Only one in seven United States adults said they would disagree with their doctor during discussions on medical treatment, according to a survey published in the Archives of Internal Medicine. This widespread hesitation could lead to major problems, as some people who do not feel satisfied with the prescribed treatment avoid following the appropriate steps necessary to address their medical issues.
Findings of the study were based on an online panel of 1,340 adults who were instructed to imagine they were afflicted with heart disease, then asked how they wanted to be involved in the treatment process.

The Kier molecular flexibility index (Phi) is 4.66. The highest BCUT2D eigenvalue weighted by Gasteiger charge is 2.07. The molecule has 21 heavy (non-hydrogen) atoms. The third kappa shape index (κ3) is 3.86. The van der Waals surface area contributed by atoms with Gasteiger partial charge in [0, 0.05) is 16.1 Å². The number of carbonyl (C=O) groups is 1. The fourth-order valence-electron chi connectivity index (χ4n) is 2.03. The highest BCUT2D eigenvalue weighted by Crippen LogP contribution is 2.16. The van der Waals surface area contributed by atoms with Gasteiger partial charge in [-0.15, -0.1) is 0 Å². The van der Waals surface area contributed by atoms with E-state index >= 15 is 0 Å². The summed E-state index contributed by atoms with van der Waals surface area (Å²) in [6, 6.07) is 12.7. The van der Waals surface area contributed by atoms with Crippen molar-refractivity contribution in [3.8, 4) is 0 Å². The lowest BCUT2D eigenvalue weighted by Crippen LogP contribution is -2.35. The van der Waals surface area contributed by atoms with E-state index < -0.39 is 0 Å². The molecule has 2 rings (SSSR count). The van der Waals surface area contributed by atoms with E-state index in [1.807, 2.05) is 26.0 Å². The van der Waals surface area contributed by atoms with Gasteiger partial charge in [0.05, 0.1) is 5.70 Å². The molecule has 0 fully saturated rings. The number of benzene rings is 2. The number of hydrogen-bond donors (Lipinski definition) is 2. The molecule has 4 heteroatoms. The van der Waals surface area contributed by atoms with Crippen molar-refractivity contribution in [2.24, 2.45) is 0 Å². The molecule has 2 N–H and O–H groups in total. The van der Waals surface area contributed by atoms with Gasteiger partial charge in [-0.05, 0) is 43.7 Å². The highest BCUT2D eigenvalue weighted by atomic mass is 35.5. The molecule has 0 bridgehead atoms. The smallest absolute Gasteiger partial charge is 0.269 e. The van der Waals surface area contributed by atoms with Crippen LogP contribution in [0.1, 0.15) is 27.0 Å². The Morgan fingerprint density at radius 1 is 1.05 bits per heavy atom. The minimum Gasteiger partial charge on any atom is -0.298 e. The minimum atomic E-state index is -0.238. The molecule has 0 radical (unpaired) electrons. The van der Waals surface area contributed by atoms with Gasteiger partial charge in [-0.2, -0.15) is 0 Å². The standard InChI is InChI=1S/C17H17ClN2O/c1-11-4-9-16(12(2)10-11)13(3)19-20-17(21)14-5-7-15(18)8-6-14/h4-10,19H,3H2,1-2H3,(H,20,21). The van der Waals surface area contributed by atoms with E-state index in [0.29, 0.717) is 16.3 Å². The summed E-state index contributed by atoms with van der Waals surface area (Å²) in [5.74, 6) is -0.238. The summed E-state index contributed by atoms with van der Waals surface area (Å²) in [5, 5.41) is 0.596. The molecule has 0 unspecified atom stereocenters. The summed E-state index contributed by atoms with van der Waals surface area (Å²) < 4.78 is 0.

While nearly 70 percent of those surveyed indicated a preference for making medical decisions with their doctors, a sense of reluctance bordering on fear prevented the majority of respondents from doing so. Reasoning for their hesitation included the belief that contradicting a doctor is socially unacceptable, that it would damage their relationship with the doctor and that they would be labeled a “bad patient.”
Speaking up can make a world of difference in how readily medical advice is received, and followed, by patients. Not doing so can have serious consequences ranging from longer recovery time to life threatening circumstances. Rather than hurting your relationship with your doctor, speaking up will likely strengthen the bonds of communication and trust you share.
Are you afraid to let your doctor know when you are uncomfortable with your prescribed treatment? If so, why are you hesitant? If you boldly proclaim your discomfort, how do you go about doing so?